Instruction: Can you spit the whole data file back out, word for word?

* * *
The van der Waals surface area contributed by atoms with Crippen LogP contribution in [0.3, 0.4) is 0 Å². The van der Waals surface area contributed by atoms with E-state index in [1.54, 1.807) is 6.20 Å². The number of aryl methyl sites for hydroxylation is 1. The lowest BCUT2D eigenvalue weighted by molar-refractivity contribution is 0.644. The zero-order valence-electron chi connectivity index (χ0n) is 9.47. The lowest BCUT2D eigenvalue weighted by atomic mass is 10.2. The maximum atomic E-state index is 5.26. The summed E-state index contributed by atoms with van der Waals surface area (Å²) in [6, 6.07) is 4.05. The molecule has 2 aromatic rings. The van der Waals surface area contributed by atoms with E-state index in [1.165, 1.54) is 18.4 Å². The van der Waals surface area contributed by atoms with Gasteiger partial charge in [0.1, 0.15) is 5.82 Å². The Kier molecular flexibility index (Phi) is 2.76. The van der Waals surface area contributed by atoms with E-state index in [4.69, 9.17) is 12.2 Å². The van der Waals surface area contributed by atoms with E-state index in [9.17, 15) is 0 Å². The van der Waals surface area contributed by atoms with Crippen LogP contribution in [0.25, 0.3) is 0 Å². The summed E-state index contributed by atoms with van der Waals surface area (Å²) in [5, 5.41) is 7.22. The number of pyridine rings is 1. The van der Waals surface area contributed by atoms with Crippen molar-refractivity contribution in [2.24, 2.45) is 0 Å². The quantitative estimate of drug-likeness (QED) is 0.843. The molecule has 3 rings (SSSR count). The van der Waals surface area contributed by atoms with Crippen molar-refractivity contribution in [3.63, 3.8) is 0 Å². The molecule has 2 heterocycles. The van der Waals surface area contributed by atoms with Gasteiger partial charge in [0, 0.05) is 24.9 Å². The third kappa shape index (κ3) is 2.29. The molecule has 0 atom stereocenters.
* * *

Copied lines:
The van der Waals surface area contributed by atoms with Crippen LogP contribution in [0.3, 0.4) is 0 Å². The van der Waals surface area contributed by atoms with E-state index in [1.54, 1.807) is 6.20 Å². The number of aryl methyl sites for hydroxylation is 1. The lowest BCUT2D eigenvalue weighted by molar-refractivity contribution is 0.644. The zero-order valence-electron chi connectivity index (χ0n) is 9.47. The lowest BCUT2D eigenvalue weighted by atomic mass is 10.2. The maximum atomic E-state index is 5.26. The summed E-state index contributed by atoms with van der Waals surface area (Å²) in [6, 6.07) is 4.05. The molecule has 2 aromatic rings. The van der Waals surface area contributed by atoms with E-state index in [1.165, 1.54) is 18.4 Å². The van der Waals surface area contributed by atoms with Gasteiger partial charge in [0.1, 0.15) is 5.82 Å². The Kier molecular flexibility index (Phi) is 2.76. The van der Waals surface area contributed by atoms with E-state index in [4.69, 9.17) is 12.2 Å². The van der Waals surface area contributed by atoms with E-state index in [9.17, 15) is 0 Å². The van der Waals surface area contributed by atoms with Crippen LogP contribution in [0.25, 0.3) is 0 Å². The summed E-state index contributed by atoms with van der Waals surface area (Å²) in [5, 5.41) is 7.22. The number of pyridine rings is 1. The van der Waals surface area contributed by atoms with Crippen molar-refractivity contribution in [2.24, 2.45) is 0 Å². The quantitative estimate of drug-likeness (QED) is 0.843. The molecule has 3 rings (SSSR count). The van der Waals surface area contributed by atoms with Crippen molar-refractivity contribution in [3.63, 3.8) is 0 Å². The molecule has 2 heterocycles. The van der Waals surface area contributed by atoms with Gasteiger partial charge in [0, 0.05) is 24.9 Å². The third kappa shape index (κ3) is 2.29. The molecule has 0 atom stereocenters.